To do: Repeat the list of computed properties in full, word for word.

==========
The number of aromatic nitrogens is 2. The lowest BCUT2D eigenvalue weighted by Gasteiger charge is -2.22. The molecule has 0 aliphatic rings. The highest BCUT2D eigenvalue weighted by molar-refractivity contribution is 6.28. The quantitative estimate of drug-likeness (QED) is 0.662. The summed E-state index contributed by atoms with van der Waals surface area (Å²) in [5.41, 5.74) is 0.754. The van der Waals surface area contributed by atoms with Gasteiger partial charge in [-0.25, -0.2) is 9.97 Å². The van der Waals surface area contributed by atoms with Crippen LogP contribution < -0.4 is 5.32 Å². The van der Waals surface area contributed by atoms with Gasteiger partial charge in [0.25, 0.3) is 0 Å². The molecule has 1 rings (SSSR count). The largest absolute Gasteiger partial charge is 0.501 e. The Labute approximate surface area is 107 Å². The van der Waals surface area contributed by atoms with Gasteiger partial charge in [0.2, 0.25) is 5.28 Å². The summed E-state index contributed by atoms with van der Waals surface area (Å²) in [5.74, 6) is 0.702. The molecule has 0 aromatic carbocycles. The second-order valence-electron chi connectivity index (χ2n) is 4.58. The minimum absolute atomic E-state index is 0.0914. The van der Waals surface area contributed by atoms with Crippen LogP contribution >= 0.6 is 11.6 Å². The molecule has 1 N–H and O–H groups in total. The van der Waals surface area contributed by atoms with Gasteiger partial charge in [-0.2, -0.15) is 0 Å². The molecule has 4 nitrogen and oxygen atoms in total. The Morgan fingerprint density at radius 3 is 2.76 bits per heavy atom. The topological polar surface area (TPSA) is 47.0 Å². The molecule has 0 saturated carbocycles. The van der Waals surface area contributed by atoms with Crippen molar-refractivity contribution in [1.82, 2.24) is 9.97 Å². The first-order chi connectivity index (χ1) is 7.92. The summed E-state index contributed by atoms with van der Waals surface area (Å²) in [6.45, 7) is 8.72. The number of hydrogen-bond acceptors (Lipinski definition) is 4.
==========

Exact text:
The number of aromatic nitrogens is 2. The lowest BCUT2D eigenvalue weighted by Gasteiger charge is -2.22. The molecule has 0 aliphatic rings. The highest BCUT2D eigenvalue weighted by molar-refractivity contribution is 6.28. The quantitative estimate of drug-likeness (QED) is 0.662. The summed E-state index contributed by atoms with van der Waals surface area (Å²) in [5.41, 5.74) is 0.754. The van der Waals surface area contributed by atoms with Gasteiger partial charge in [-0.25, -0.2) is 9.97 Å². The van der Waals surface area contributed by atoms with Crippen LogP contribution < -0.4 is 5.32 Å². The van der Waals surface area contributed by atoms with Gasteiger partial charge in [0.25, 0.3) is 0 Å². The molecule has 1 rings (SSSR count). The largest absolute Gasteiger partial charge is 0.501 e. The Labute approximate surface area is 107 Å². The van der Waals surface area contributed by atoms with Gasteiger partial charge in [0.2, 0.25) is 5.28 Å². The summed E-state index contributed by atoms with van der Waals surface area (Å²) in [5.74, 6) is 0.702. The molecule has 0 aromatic carbocycles. The second-order valence-electron chi connectivity index (χ2n) is 4.58. The minimum absolute atomic E-state index is 0.0914. The van der Waals surface area contributed by atoms with Crippen LogP contribution >= 0.6 is 11.6 Å². The molecule has 1 N–H and O–H groups in total. The van der Waals surface area contributed by atoms with Gasteiger partial charge in [-0.2, -0.15) is 0 Å². The molecule has 4 nitrogen and oxygen atoms in total. The Morgan fingerprint density at radius 3 is 2.76 bits per heavy atom. The topological polar surface area (TPSA) is 47.0 Å². The molecule has 0 saturated carbocycles. The van der Waals surface area contributed by atoms with Crippen molar-refractivity contribution in [1.82, 2.24) is 9.97 Å². The first-order chi connectivity index (χ1) is 7.92. The summed E-state index contributed by atoms with van der Waals surface area (Å²) in [6.45, 7) is 8.72. The number of hydrogen-bond acceptors (Lipinski definition) is 4.